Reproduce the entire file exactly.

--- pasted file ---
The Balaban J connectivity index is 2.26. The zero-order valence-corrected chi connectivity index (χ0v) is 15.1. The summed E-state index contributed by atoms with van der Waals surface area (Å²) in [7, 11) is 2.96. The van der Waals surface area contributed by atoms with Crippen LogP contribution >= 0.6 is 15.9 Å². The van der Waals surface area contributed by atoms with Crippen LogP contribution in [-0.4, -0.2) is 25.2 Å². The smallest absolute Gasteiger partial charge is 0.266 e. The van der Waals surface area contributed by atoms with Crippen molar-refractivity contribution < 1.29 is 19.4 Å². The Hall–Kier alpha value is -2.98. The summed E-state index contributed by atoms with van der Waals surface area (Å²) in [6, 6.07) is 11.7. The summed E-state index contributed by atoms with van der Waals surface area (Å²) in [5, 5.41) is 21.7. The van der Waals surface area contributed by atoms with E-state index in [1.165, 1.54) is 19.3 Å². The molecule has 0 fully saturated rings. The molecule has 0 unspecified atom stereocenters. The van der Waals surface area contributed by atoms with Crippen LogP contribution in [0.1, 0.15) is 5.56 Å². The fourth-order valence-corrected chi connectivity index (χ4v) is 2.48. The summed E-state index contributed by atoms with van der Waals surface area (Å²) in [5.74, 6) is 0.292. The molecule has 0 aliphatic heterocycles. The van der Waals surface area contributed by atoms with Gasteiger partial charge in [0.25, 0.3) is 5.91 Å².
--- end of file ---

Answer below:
The Balaban J connectivity index is 2.26. The zero-order valence-corrected chi connectivity index (χ0v) is 15.1. The summed E-state index contributed by atoms with van der Waals surface area (Å²) in [7, 11) is 2.96. The van der Waals surface area contributed by atoms with Crippen LogP contribution >= 0.6 is 15.9 Å². The van der Waals surface area contributed by atoms with Crippen LogP contribution in [-0.4, -0.2) is 25.2 Å². The smallest absolute Gasteiger partial charge is 0.266 e. The van der Waals surface area contributed by atoms with Crippen molar-refractivity contribution < 1.29 is 19.4 Å². The Hall–Kier alpha value is -2.98. The summed E-state index contributed by atoms with van der Waals surface area (Å²) in [6, 6.07) is 11.7. The summed E-state index contributed by atoms with van der Waals surface area (Å²) in [5, 5.41) is 21.7. The van der Waals surface area contributed by atoms with E-state index in [1.165, 1.54) is 19.3 Å². The molecule has 0 fully saturated rings. The molecule has 0 unspecified atom stereocenters. The van der Waals surface area contributed by atoms with Crippen LogP contribution in [0.1, 0.15) is 5.56 Å². The fourth-order valence-corrected chi connectivity index (χ4v) is 2.48. The summed E-state index contributed by atoms with van der Waals surface area (Å²) in [5.74, 6) is 0.292. The molecule has 0 aliphatic heterocycles. The van der Waals surface area contributed by atoms with Gasteiger partial charge in [0.25, 0.3) is 5.91 Å².